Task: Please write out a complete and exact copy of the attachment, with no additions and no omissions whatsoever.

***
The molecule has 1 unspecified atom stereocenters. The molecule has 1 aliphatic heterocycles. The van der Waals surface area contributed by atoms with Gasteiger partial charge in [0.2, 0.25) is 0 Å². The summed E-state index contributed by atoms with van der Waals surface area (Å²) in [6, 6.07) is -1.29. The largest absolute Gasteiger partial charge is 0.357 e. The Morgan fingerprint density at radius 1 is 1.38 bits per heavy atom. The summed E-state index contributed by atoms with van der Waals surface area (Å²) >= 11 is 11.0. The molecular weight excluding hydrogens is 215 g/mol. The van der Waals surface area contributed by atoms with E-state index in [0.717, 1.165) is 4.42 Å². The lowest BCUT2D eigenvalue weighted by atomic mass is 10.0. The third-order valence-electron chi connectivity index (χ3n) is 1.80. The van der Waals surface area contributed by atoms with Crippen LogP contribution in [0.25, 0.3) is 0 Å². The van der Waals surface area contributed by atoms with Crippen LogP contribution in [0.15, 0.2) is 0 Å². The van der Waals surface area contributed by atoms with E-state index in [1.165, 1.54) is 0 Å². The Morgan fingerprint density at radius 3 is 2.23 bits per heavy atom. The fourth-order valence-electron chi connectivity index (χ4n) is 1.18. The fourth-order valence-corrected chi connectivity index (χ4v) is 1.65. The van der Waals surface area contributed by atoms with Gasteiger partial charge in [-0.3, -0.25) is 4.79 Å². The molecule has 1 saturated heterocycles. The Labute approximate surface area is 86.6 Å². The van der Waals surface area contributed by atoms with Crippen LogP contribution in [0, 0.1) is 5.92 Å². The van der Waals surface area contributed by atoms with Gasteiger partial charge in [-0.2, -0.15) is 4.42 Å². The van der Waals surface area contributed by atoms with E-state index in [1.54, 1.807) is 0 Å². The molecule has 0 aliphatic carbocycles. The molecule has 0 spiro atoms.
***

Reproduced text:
The molecule has 1 unspecified atom stereocenters. The molecule has 1 aliphatic heterocycles. The van der Waals surface area contributed by atoms with Gasteiger partial charge in [0.2, 0.25) is 0 Å². The summed E-state index contributed by atoms with van der Waals surface area (Å²) in [6, 6.07) is -1.29. The largest absolute Gasteiger partial charge is 0.357 e. The Morgan fingerprint density at radius 1 is 1.38 bits per heavy atom. The summed E-state index contributed by atoms with van der Waals surface area (Å²) >= 11 is 11.0. The molecular weight excluding hydrogens is 215 g/mol. The van der Waals surface area contributed by atoms with E-state index in [0.717, 1.165) is 4.42 Å². The lowest BCUT2D eigenvalue weighted by atomic mass is 10.0. The third-order valence-electron chi connectivity index (χ3n) is 1.80. The van der Waals surface area contributed by atoms with Crippen LogP contribution in [0.25, 0.3) is 0 Å². The van der Waals surface area contributed by atoms with Crippen LogP contribution in [0.15, 0.2) is 0 Å². The van der Waals surface area contributed by atoms with E-state index in [1.165, 1.54) is 0 Å². The Morgan fingerprint density at radius 3 is 2.23 bits per heavy atom. The fourth-order valence-electron chi connectivity index (χ4n) is 1.18. The fourth-order valence-corrected chi connectivity index (χ4v) is 1.65. The van der Waals surface area contributed by atoms with Gasteiger partial charge in [-0.3, -0.25) is 4.79 Å². The molecule has 1 saturated heterocycles. The Labute approximate surface area is 86.6 Å². The van der Waals surface area contributed by atoms with Crippen LogP contribution in [0, 0.1) is 5.92 Å². The van der Waals surface area contributed by atoms with Gasteiger partial charge in [-0.2, -0.15) is 4.42 Å². The van der Waals surface area contributed by atoms with E-state index in [1.54, 1.807) is 0 Å². The molecule has 0 aliphatic carbocycles. The molecule has 0 spiro atoms.